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dc.contributor.authorEstabrook, David
dc.contributor.authorFantasia, Linda
dc.contributor.authorGalligan, Catherine
dc.date2022-08-11T08:08:04.000
dc.date.accessioned2022-08-23T15:41:27Z
dc.date.available2022-08-23T15:41:27Z
dc.date.issued2014-11-07
dc.date.submitted2014-12-12
dc.identifier.doi10.13028/0455-7c39
dc.identifier.urihttp://hdl.handle.net/20.500.14038/26634
dc.description<p>Poster presented at the 2014 UMass Center for Clinical and Translational Science Community Engagement and Research Symposium, held on November 7, 2014 at the University of Massachusetts Medical School, Worcester, Mass.</p>
dc.description.abstractIntroduction: The Carlisle Board of Health (BOH) sought to understand how cancer affects its town (population under 5,000), using data on expected and observed cancer incidence provided by the Massachusetts Cancer Registry (MCR). This project examined cancer incidence data summarized by city/town in five-year intervals, evaluated demographic and environmental factors that could contribute to cancer, and provided recommendations for cancer outreach. Methods: MCR city/town reports from 1995-2009 were examined to identify community cancer trends. A literature review focused on cancers of concern to guide outreach efforts. Data on contributing environmental exposures and health behaviors were explored to identify potential risk factors in Carlisle. Individual- and community-level recommendations were issued based on the data and literature. Results: Observed cases of breast cancer and melanoma in women and colorectal cancer and prostate cancer in men exceeded the number of expected cases. Bladder cancer in men and lung cancer in men and women were somewhat lower than expected. There was insufficient evidence of causation by local environmental exposure. Discussion: Excess cancer cases in Carlisle cannot be interpreted as a cancer cluster. Individuals should be aware of important risk factors and control lifestyle-related factors for common types of cancer. The BOH can monitor data on potential environmental exposures and provide ongoing communication with Carlisle residents about cancer in the community through social media, the local newspaper, and town events. Broad educational outreach on specific risk factors, including sun exposure, arsenic in drinking water, and youth tobacco use should be considered to foster healthy behaviors.
dc.formatyoutube
dc.language.isoen_US
dc.rightsCopyright the Author(s)
dc.rights.urihttp://creativecommons.org/licenses/by-nc-sa/3.0/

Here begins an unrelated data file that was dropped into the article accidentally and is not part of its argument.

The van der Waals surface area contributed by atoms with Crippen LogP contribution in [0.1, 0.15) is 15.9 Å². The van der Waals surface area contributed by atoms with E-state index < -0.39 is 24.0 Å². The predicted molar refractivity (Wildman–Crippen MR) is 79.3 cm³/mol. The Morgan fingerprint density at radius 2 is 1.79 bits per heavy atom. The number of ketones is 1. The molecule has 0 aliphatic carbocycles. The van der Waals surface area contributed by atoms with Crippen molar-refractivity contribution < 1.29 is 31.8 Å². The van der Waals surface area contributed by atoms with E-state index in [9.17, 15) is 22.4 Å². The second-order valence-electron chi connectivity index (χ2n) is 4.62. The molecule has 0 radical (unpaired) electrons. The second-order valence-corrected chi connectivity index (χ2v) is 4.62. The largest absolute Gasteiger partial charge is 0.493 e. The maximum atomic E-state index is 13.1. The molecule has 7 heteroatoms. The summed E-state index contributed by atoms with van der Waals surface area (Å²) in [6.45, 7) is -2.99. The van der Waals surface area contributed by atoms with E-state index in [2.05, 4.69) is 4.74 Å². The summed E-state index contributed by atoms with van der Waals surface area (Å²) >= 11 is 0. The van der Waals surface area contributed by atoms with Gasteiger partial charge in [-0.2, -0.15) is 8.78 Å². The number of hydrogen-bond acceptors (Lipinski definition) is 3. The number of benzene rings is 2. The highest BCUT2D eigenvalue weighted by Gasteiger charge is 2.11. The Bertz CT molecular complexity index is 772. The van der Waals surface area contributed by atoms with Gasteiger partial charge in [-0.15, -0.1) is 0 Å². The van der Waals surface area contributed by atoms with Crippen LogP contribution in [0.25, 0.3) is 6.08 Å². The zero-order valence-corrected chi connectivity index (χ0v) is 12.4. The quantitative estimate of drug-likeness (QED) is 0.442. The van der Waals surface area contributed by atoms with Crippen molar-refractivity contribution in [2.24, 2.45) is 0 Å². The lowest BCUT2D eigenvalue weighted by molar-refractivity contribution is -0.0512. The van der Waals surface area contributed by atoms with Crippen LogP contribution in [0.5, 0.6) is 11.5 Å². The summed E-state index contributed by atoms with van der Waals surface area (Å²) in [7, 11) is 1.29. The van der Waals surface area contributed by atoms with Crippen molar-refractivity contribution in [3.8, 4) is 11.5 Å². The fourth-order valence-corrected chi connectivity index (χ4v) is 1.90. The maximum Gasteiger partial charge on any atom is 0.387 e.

dc.subjectcancer
dc.subjectCarlisle
dc.subjectMassachusetts
dc.subjectCivic and Community Engagement
dc.subjectCommunity-Based Research
dc.subjectCommunity Health and Preventive Medicine
dc.subjectNeoplasms
dc.subjectPublic Health
dc.subjectTranslational Medical Research
dc.titleCancer Surveillance and Outreach in Carlisle, Massachusetts: An Analysis of MDPH Cancer and Environmental Health Data in a Small Town Context
dc.typePoster
dc.identifier.legacyfulltexthttps://escholarship.umassmed.edu/cgi/viewcontent.cgi?article=1043&amp;context=chr_symposium&amp;unstamped=1
dc.identifier.legacycoverpagehttps://escholarship.umassmed.edu/chr_symposium/2014/posters/6
dc.identifier.contextkey6456524
refterms.dateFOA2022-08-23T15:41:27Z
html.description.abstract<p>Introduction: The Carlisle Board of Health (BOH) sought to understand how cancer affects its town (population under 5,000), using data on expected and observed cancer incidence provided by the Massachusetts Cancer Registry (MCR). This project examined cancer incidence data summarized by city/town in five-year intervals, evaluated demographic and environmental factors that could contribute to cancer, and provided recommendations for cancer outreach. Methods: MCR city/town reports from 1995-2009 were examined to identify community cancer trends. A literature review focused on cancers of concern to guide outreach efforts. Data on contributing environmental exposures and health behaviors were explored to identify potential risk factors in Carlisle. Individual- and community-level recommendations were issued based on the data and literature. Results: Observed cases of breast cancer and melanoma in women and colorectal cancer and prostate cancer in men exceeded the number of expected cases. Bladder cancer in men and lung cancer in men and women were somewhat lower than expected. There was insufficient evidence of causation by local environmental exposure. Discussion: Excess cancer cases in Carlisle cannot be interpreted as a cancer cluster. Individuals should be aware of important risk factors and control lifestyle-related factors for common types of cancer. The BOH can monitor data on potential environmental exposures and provide ongoing communication with Carlisle residents about cancer in the community through social media, the local newspaper, and town events. Broad educational outreach on specific risk factors, including sun exposure, arsenic in drinking water, and youth tobacco use should be considered to foster healthy behaviors.</p>
dc.identifier.submissionpathchr_symposium/2014/posters/6


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